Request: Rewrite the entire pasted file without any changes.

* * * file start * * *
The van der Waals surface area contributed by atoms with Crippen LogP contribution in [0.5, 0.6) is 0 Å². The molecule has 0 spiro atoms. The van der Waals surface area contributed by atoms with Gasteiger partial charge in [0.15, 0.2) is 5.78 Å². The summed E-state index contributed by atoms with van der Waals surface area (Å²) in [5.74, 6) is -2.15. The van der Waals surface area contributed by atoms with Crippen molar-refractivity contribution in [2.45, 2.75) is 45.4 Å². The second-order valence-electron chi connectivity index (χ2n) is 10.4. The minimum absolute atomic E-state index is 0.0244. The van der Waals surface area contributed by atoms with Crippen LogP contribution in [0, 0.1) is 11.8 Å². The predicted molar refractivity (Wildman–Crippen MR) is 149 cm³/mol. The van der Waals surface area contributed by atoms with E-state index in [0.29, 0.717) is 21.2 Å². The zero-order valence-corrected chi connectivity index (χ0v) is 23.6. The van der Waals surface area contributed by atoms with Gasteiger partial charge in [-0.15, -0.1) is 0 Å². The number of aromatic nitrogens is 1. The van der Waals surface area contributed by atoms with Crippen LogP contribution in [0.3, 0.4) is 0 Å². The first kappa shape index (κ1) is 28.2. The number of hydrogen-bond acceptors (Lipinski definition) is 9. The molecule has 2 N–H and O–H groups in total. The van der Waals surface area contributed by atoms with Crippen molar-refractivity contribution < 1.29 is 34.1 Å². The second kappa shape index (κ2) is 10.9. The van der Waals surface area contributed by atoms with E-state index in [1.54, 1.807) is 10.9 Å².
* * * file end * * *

The van der Waals surface area contributed by atoms with Crippen LogP contribution in [0.5, 0.6) is 0 Å². The molecule has 0 spiro atoms. The van der Waals surface area contributed by atoms with Gasteiger partial charge in [0.15, 0.2) is 5.78 Å². The summed E-state index contributed by atoms with van der Waals surface area (Å²) in [5.74, 6) is -2.15. The van der Waals surface area contributed by atoms with Crippen molar-refractivity contribution in [2.45, 2.75) is 45.4 Å². The second-order valence-electron chi connectivity index (χ2n) is 10.4. The minimum absolute atomic E-state index is 0.0244. The van der Waals surface area contributed by atoms with Crippen LogP contribution in [0, 0.1) is 11.8 Å². The predicted molar refractivity (Wildman–Crippen MR) is 149 cm³/mol. The van der Waals surface area contributed by atoms with E-state index in [0.29, 0.717) is 21.2 Å². The zero-order valence-corrected chi connectivity index (χ0v) is 23.6. The van der Waals surface area contributed by atoms with Gasteiger partial charge in [-0.15, -0.1) is 0 Å². The number of aromatic nitrogens is 1. The van der Waals surface area contributed by atoms with Crippen LogP contribution in [0.3, 0.4) is 0 Å². The first kappa shape index (κ1) is 28.2. The number of hydrogen-bond acceptors (Lipinski definition) is 9. The molecule has 2 N–H and O–H groups in total. The van der Waals surface area contributed by atoms with Crippen molar-refractivity contribution < 1.29 is 34.1 Å². The second kappa shape index (κ2) is 10.9. The van der Waals surface area contributed by atoms with E-state index in [1.54, 1.807) is 10.9 Å².